The price payable on the sale of a company often includes an element of "earnout", making the price dependent on performance. The Court of Appeal has made clear that a requirement that this is based on audited accounts will be strictly enforced, and separate audited accounts will be required if the company has changed its accounting date so that it has ordinary audited accounts which do not match the requirements of the earnout clause.
As is in many company purchase transactions, the vendor in Treatt plc v Barratt  EWCA Civ 116 agreed to an earnout clause under which part of the price was to be calculated by reference to the average profit for the two years following acquisition "as shown in the audited accounts… for the two calendar years ending 31 December 2011".
As also often happens, following the acquisition the target changed its accounting year and audited accounts were prepared for the following two years on that basis. It followed, therefore, that audited accounts were not prepared for the years ending 31 December. When the buyer presented its earnout notice specifying what it claimed to be the additional payment due under the earnout clause, it did so on the basis of an approximation derived from the audited accounts. The seller rejected that notice and claimed it was invalid because it was not supported by audited accounts. The buyer referred in turn to a dispute resolution provision under which an accountant would be appointed to act as expert (not an arbitrator) to resolve any disputes arising from the earnout notice. This clause, the buyer said, provided a mechanism for correction of any defects in its notice.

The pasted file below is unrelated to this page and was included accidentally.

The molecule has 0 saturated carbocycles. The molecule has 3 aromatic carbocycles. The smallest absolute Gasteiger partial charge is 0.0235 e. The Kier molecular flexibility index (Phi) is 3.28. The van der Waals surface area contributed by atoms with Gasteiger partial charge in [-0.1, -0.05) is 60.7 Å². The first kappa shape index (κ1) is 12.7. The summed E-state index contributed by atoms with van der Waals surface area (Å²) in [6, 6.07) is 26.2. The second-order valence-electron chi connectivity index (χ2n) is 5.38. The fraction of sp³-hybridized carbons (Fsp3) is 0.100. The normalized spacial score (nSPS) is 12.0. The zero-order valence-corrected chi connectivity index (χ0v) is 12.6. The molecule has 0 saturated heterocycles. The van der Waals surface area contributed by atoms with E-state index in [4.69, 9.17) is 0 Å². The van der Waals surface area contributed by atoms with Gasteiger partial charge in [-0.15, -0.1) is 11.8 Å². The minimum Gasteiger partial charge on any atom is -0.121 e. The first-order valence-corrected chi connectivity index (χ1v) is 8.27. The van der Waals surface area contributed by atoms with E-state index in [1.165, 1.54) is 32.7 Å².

The Court of Appeal unanimously took the view that the requirement for the earnout notice to be calculated on the basis of audited accounts for the periods agreed provided an important protection for the vendors, giving the assurance both of professional independence and preparation in accordance with appropriate accounting policies and standards.
The Court of Appeal also dismissed the suggestion that the expert accountant clause could save the notice. It took the view that the suggestion that the expert could make good any deficiencies was "a recipe the difficulty and expense": it would deprive the parties of the opportunity to identify what was really in dispute. In the view of the Court of Appeal an expert faced with this task would either have to order that a fresh audit was undertaken or undertake an audit himself; both suggestions were viewed as sufficiently impractical to make it unlikely that that was what the parties had agreed (although it is a solution strikingly similar to what appears to have been the result in this case, as explained below).
Finally, the Court of Appeal decided that in these circumstances the earnout notice was a complete nullity, although it was said that had there been a genuine attempt to comply with the requirements of the clause, and mere error would not have had this Draconian effect.
Unfortunately, the report does not state what happened next. Clause 3.3 of the earnout provision stated that if an earnout notice had not been served within 30 days of the relevant date, the notice would be deemed served and the expert clause would operate to set the price. This is, in effect, what the buyers said should have been done with their notice but which the Court of Appeal said was wholly impractical and could not have been agreed.
In light of this Court of Appeal decision, a buyer that has agreed to an earnout provision like this will need to factor into the cost effectiveness of any change to its accounting year end and the possibility that it will need to pay for a separate audit to comply with the earnout provision.